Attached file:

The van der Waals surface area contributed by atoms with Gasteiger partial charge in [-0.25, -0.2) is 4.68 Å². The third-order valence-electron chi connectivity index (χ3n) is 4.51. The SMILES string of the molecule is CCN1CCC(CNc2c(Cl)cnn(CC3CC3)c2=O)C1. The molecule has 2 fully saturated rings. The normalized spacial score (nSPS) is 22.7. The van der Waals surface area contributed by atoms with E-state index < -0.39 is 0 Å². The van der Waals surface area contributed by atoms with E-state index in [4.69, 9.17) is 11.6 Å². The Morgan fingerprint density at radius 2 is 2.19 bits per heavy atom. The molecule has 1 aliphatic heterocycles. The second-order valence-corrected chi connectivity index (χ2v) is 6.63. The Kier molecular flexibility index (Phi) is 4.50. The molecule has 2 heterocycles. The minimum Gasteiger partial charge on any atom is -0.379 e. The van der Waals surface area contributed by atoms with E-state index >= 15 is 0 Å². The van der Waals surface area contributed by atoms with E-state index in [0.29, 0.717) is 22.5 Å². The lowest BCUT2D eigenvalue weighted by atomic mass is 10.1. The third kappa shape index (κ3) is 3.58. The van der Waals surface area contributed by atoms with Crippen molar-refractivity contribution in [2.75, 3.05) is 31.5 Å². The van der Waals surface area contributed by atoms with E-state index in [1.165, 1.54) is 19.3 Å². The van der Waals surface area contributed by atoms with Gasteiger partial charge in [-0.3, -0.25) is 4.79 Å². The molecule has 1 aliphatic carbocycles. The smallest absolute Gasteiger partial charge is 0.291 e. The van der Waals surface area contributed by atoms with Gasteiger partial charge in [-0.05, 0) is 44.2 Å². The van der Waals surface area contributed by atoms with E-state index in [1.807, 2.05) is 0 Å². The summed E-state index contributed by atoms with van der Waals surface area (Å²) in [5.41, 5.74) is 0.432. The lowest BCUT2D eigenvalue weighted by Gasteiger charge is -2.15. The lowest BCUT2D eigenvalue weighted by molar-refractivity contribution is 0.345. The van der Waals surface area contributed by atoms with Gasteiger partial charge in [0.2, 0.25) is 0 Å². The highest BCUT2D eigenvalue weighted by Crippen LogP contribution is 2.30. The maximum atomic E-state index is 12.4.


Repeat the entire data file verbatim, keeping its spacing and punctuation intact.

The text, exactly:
The van der Waals surface area contributed by atoms with Gasteiger partial charge in [-0.25, -0.2) is 4.68 Å². The third-order valence-electron chi connectivity index (χ3n) is 4.51. The SMILES string of the molecule is CCN1CCC(CNc2c(Cl)cnn(CC3CC3)c2=O)C1. The molecule has 2 fully saturated rings. The normalized spacial score (nSPS) is 22.7. The van der Waals surface area contributed by atoms with E-state index < -0.39 is 0 Å². The van der Waals surface area contributed by atoms with E-state index in [4.69, 9.17) is 11.6 Å². The Morgan fingerprint density at radius 2 is 2.19 bits per heavy atom. The molecule has 1 aliphatic heterocycles. The second-order valence-corrected chi connectivity index (χ2v) is 6.63. The Kier molecular flexibility index (Phi) is 4.50. The molecule has 2 heterocycles. The minimum Gasteiger partial charge on any atom is -0.379 e. The van der Waals surface area contributed by atoms with E-state index >= 15 is 0 Å². The van der Waals surface area contributed by atoms with E-state index in [0.29, 0.717) is 22.5 Å². The lowest BCUT2D eigenvalue weighted by atomic mass is 10.1. The third kappa shape index (κ3) is 3.58. The van der Waals surface area contributed by atoms with Crippen molar-refractivity contribution in [2.75, 3.05) is 31.5 Å². The van der Waals surface area contributed by atoms with E-state index in [1.165, 1.54) is 19.3 Å². The van der Waals surface area contributed by atoms with Gasteiger partial charge in [-0.3, -0.25) is 4.79 Å². The molecule has 1 aliphatic carbocycles. The smallest absolute Gasteiger partial charge is 0.291 e. The van der Waals surface area contributed by atoms with Gasteiger partial charge in [-0.05, 0) is 44.2 Å². The van der Waals surface area contributed by atoms with E-state index in [1.807, 2.05) is 0 Å². The summed E-state index contributed by atoms with van der Waals surface area (Å²) in [5.41, 5.74) is 0.432. The lowest BCUT2D eigenvalue weighted by Gasteiger charge is -2.15. The lowest BCUT2D eigenvalue weighted by molar-refractivity contribution is 0.345. The van der Waals surface area contributed by atoms with Gasteiger partial charge in [0.2, 0.25) is 0 Å². The highest BCUT2D eigenvalue weighted by Crippen LogP contribution is 2.30. The maximum atomic E-state index is 12.4.